“We have a lot of power as educators.” Zataya “Shack” Shackelford Walter English / Humanities Teacher, Founding Educator, Network Administrator, School Leader “You can’t do this work without being hopeful.” What can you do to make a greater impact on the communities you serve? Educational Leader Zataya Shackelford Walter, also lovingly known as Shack, has been pursuing the answer to that question for over 21 years. Remembering her own elementary school experience in the Bay Area, she discusses her mothers sacrifice that allowed her to access a quality education and the cost of going from being the smartest kid in the room to the only Black kid in the room. Very early on, Shack recognized that school looked different for kids in different places. “How am I going to dismantle this system, this very institutional and historical system?” After beginning her career in education, Shack relocated from California to Chicago, where the segregation of the schools was mind blowing. Her father was a trail blazing educator, and she followed in his footsteps, using education as a form of activism. Having school aged children of her own, embracing the notion of self care for educators, and reflecting on the impact of her decision making are all factors that have influenced her perspective on education, and how she’s working to create spaces that affirm and elevate instead of cause harm or reinforce bias.
  • Black Educators Matter podcast

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  • Black Educators Matter podcast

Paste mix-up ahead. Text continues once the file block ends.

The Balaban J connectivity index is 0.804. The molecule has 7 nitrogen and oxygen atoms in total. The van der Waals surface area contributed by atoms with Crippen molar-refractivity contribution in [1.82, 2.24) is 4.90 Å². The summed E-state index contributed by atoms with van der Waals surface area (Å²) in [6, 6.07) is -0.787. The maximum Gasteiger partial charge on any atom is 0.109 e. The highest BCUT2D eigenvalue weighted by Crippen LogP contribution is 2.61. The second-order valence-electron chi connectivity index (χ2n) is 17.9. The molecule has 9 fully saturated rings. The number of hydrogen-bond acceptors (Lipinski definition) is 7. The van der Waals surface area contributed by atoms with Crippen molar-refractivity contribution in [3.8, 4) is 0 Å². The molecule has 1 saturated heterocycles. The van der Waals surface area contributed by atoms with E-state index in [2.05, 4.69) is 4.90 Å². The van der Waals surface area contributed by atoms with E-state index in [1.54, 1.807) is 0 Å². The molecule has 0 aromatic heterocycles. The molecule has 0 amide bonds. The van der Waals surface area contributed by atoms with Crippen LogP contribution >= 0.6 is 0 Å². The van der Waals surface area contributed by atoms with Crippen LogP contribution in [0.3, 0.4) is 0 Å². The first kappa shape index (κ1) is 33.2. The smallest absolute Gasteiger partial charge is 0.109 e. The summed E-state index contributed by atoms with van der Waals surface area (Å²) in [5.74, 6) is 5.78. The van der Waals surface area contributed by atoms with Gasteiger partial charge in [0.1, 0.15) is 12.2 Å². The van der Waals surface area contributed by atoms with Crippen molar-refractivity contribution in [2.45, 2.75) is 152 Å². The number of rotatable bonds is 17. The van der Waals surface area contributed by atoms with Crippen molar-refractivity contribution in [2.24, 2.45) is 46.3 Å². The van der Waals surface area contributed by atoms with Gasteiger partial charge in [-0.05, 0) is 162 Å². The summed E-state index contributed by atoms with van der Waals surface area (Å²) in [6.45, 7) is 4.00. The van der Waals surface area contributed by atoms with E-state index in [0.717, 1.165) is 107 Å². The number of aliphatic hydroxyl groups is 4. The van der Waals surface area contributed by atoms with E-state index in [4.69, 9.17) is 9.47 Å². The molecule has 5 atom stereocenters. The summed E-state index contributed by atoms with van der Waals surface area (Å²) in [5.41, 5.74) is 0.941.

In Love With Math

    37:48

    “How can I service these children?” Adrienne King Middle School Math Teacher “No matter what, I love myself for who I am.” As a National Board Certified Teacher with 14 years in the classroom, Adrienne reflects on her open and transparent approach changing school culture and making education more than a checkbox. Although her own elementary school experience in Utah was filled with covert racism and labeling due to dyslexia, she had women who poured into her, making her realize that anything was possible. After an incredibly affirming HBCU experience, Adrienne had the courage to teach in Korea (English and Religion) before beginning her career in middle school math. “Enjoy the moments that you’re at.” Adrienne taps into the interests of students to teach math differently, to help kids fall in love with the subject they once hated. As an observer of trends and patterns (#shoutout to the math and science brain!), she challenges her coworkers to be equitable, encourages first year educators to find their person, and wants students to explore EVERY career pathway (“Trades are ok. Hands on work is ok.”).
  • Black Educators Matter podcast

    Keep Pushing

    37:15

    “It’s time for us to mobilize.” Keep Pushing Mashanda Scott Elementary School Teacher, Head Start Director “I love the idea of constantly learning.” With a Political Science major and Educational Psychology minor, Ms. Mashanda Scott surprised her mentors, family and teachers when she pursued a career in the classroom instead of the courtroom. Now, with over 15 years of experience as an early childhood and elementary school teacher, she is reflecting on the educators who influenced her, the eye-opening inequities that exist within the system, and the crucial moments in her life that inspire her to keep pushing. “Our country is not designed for people of color, let alone the education system being designed for our babies.” As a 3rd grade teacher, Ms. Scott speaks to the problematic nature of standardized testing, the Classroom to Prison Pipeline, and how she’s had to combat the demand to teach to the test (including a real life Matilda moment!). After unpacking all of the factors involved in education (teachers, money, curriculum…), she raises an important (yet often overlooked question): where are the kids in the conversation? In spite of the challenges that exist, Mashanda is done complaining and wants to focus on action and mobilization as we continue to love the students, and parents, that we serve.